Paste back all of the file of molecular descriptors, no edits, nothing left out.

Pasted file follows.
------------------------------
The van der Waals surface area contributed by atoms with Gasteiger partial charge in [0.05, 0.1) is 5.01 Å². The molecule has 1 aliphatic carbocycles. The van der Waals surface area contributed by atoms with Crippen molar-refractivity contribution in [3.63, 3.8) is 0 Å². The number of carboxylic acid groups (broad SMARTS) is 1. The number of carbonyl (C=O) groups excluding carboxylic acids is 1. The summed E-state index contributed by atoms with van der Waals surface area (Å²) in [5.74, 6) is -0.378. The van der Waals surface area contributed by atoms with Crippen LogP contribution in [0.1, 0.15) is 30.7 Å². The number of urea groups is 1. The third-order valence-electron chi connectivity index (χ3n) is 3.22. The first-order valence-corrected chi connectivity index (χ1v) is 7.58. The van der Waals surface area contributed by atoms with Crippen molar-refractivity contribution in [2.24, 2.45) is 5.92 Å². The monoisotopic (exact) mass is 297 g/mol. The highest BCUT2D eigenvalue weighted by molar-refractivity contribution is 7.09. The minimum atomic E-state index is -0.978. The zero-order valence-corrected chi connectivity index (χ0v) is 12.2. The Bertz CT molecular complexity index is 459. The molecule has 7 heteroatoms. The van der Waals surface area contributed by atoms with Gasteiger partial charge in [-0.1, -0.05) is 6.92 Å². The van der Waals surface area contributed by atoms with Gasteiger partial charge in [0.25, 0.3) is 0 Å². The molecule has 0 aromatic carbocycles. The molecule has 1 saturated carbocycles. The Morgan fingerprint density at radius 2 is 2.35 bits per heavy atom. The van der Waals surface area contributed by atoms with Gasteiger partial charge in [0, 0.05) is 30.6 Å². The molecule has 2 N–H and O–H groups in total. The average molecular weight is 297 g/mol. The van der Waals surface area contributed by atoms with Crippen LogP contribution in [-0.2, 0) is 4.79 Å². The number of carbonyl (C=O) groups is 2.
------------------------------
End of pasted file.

The van der Waals surface area contributed by atoms with Gasteiger partial charge in [0.05, 0.1) is 5.01 Å². The molecule has 1 aliphatic carbocycles. The van der Waals surface area contributed by atoms with Crippen molar-refractivity contribution in [3.63, 3.8) is 0 Å². The number of carboxylic acid groups (broad SMARTS) is 1. The number of carbonyl (C=O) groups excluding carboxylic acids is 1. The summed E-state index contributed by atoms with van der Waals surface area (Å²) in [5.74, 6) is -0.378. The van der Waals surface area contributed by atoms with Crippen LogP contribution in [0.1, 0.15) is 30.7 Å². The number of urea groups is 1. The third-order valence-electron chi connectivity index (χ3n) is 3.22. The first-order valence-corrected chi connectivity index (χ1v) is 7.58. The van der Waals surface area contributed by atoms with Crippen molar-refractivity contribution in [2.24, 2.45) is 5.92 Å². The monoisotopic (exact) mass is 297 g/mol. The highest BCUT2D eigenvalue weighted by molar-refractivity contribution is 7.09. The minimum atomic E-state index is -0.978. The zero-order valence-corrected chi connectivity index (χ0v) is 12.2. The Bertz CT molecular complexity index is 459. The molecule has 7 heteroatoms. The van der Waals surface area contributed by atoms with Gasteiger partial charge in [-0.1, -0.05) is 6.92 Å². The van der Waals surface area contributed by atoms with Gasteiger partial charge in [0.25, 0.3) is 0 Å². The molecule has 0 aromatic carbocycles. The molecule has 1 saturated carbocycles. The Morgan fingerprint density at radius 2 is 2.35 bits per heavy atom. The van der Waals surface area contributed by atoms with Gasteiger partial charge in [0, 0.05) is 30.6 Å². The molecule has 2 N–H and O–H groups in total. The average molecular weight is 297 g/mol. The van der Waals surface area contributed by atoms with Crippen LogP contribution in [-0.2, 0) is 4.79 Å². The number of carbonyl (C=O) groups is 2.